In New Brunswick, provincial power utility New Brunswick Power Corp. (NB Power) is developing a smart grid, including a proposal for a smart meter program that would wirelessly connect consumers to the utilityʼs smart grid.
The utility is seeking approval from the province’s Energy and Utilities Board to buy 350,000 meters and deploy them in customersʼ homes.
NB Power chief executive officer Gaëtan Thomas says the system will help its consumers more accurately calculate and conserve their energy usage, while also making it easier for line workers to locate outages and restore power more quickly.
“Smart grid [technology] enables two-way communications with our customers and will provide direct intelligence that will make the grid more reliable and more resilient in a world that is more impacted than ever by climate change, while timely informing our customers,” Mr. Thomas says. “It also provides opportunities for our customers to better manage their energy costs – creating a true partnership between our customers and their utility.”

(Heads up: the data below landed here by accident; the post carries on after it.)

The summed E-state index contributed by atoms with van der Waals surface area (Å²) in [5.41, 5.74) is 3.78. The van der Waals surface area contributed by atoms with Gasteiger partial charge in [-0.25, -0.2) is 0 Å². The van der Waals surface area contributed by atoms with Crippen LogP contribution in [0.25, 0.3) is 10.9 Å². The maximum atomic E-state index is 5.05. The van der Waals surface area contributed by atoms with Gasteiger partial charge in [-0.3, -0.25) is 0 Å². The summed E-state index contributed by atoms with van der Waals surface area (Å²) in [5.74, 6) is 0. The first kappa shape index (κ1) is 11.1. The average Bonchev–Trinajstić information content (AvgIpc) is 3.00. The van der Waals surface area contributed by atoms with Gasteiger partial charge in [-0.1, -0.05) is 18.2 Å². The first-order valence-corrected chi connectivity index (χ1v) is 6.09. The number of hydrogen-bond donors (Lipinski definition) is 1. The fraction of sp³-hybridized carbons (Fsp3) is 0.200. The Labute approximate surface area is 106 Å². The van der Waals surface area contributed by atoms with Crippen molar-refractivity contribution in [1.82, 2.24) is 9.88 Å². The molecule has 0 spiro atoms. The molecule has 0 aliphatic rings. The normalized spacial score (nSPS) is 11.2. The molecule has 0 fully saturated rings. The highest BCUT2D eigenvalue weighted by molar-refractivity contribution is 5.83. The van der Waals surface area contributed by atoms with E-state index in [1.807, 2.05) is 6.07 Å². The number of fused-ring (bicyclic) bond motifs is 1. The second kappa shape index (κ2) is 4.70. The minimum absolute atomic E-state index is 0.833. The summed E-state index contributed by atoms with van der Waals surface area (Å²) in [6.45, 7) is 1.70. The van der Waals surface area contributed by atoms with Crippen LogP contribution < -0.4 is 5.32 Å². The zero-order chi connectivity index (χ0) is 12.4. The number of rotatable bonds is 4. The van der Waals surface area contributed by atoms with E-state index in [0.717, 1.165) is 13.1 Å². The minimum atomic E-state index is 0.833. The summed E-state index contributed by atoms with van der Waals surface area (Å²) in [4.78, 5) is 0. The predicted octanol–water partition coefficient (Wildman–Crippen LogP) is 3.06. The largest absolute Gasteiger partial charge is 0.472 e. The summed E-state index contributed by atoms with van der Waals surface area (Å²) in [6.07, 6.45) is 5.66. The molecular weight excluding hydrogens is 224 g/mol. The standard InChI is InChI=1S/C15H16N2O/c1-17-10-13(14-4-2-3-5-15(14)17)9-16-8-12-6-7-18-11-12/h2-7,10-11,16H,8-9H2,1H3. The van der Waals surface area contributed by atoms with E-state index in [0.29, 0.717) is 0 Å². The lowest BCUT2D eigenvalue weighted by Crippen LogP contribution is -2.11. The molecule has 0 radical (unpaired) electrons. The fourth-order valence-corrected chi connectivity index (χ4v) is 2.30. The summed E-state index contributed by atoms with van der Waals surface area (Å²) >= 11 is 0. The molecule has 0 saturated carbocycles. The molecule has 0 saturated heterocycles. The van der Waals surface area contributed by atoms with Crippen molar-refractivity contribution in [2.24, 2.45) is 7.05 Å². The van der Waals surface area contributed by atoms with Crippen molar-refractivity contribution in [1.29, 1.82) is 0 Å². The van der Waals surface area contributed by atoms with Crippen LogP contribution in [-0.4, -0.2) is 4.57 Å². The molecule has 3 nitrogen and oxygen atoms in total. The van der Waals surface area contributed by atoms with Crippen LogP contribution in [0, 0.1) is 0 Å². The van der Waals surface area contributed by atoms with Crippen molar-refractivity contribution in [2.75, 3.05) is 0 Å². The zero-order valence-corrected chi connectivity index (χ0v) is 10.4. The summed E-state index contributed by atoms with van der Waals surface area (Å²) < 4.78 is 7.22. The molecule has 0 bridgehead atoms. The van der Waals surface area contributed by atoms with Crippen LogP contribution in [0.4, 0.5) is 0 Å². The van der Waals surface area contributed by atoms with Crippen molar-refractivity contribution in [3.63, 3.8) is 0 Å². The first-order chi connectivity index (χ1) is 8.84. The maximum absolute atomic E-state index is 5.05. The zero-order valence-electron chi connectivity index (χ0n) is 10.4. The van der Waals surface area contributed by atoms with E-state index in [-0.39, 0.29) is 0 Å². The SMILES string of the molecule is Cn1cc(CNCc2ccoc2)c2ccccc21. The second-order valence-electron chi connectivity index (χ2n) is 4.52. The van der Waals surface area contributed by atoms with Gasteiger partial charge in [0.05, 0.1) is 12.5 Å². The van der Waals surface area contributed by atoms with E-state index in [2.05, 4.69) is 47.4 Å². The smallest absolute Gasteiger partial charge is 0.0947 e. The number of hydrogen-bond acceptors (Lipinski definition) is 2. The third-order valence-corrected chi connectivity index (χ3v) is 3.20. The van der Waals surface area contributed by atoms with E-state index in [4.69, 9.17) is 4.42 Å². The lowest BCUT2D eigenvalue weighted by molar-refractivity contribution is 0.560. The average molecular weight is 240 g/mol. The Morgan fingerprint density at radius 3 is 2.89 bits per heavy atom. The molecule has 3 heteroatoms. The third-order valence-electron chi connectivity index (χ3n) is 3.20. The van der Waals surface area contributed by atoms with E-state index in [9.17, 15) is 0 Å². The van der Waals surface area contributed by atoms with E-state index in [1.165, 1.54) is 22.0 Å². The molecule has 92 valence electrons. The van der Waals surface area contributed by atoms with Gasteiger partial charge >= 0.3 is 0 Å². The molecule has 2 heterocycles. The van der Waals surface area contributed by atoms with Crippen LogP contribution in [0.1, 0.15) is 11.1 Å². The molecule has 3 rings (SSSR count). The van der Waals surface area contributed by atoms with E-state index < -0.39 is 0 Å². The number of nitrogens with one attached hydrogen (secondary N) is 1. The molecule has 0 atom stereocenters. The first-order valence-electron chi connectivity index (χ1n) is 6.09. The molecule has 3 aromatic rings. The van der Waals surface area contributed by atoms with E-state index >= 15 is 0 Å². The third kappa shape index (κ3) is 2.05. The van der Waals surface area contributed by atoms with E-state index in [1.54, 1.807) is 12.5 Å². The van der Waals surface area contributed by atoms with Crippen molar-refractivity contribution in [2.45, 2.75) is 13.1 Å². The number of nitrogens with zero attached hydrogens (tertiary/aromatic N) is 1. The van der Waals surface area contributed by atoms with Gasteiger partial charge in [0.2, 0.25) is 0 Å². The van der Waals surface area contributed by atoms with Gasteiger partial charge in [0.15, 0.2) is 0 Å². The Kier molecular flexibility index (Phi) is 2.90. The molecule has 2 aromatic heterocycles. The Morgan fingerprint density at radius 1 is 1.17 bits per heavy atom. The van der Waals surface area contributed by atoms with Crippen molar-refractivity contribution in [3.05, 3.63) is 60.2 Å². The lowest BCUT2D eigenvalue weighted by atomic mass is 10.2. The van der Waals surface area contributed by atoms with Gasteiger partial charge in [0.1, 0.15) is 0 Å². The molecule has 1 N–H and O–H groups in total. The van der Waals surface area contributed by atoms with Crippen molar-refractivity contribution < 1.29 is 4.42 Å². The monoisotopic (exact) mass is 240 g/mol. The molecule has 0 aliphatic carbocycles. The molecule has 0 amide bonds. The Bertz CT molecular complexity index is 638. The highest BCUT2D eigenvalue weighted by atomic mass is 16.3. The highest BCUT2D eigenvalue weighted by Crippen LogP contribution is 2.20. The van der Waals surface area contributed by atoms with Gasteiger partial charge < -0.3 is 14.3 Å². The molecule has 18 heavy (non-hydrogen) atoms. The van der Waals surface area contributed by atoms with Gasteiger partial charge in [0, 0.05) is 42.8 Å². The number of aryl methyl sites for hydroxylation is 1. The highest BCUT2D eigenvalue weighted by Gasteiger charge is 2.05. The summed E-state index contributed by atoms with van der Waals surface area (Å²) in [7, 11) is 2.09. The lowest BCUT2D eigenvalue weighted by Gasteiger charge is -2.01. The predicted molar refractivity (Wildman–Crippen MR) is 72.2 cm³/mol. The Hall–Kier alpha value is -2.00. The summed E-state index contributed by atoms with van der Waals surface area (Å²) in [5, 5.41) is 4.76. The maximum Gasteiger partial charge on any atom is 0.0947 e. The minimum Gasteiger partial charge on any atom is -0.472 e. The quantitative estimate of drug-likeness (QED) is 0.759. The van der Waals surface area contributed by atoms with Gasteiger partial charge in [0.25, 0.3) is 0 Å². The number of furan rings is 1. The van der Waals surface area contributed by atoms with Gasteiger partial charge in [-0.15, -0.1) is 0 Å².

The program is ambitious, but Mr. Thomas believes it’s the right path for utilities looking to lower costs for consumers and protect the environment longer term. “Utilities have to be leading edge. They need to embrace change,” Mr. Thomas says. “We are doing everything we can to be on top of change.”
He says digitalization of a utility is about changing technology, but also the behaviour and mindset of various stakeholders. “You can never underestimate change when you have a public utility,” Mr. Thomas says. “It’s no longer about change management. It’s change leadership. Our job as leaders is to ensure we get buy-in from stakeholders, including employees and customers.”
‘Embracing change, engaging customers’
Stantec’s Mr. Wilson says stakeholder engagement and customer experience is more important than ever in all industries, including utilities.
“The utilities that will succeed in the future are those that will be able to package up and provide the experience customers are looking for; not just providing energy,” Mr. Wilson says.
For some, that includes incorporating renewable energy, such as wind and power, into their systems as it becomes more accepted and cost effective for consumers and governments.
“Technology is changing faster than the historical decision-making process,” Mr. Wilson says. “The truly smart utilities are the ones embracing change, engaging customers, implementing communications — which includes everything from smart meters to other customer portals — to get closer to their customer, and understanding their needs. They are changing from an energy service provider to a solutions provider.”
This content was produced by The Globe and Mail's Globe Content Studio.
The Globe's editorial department was not involved in its creation.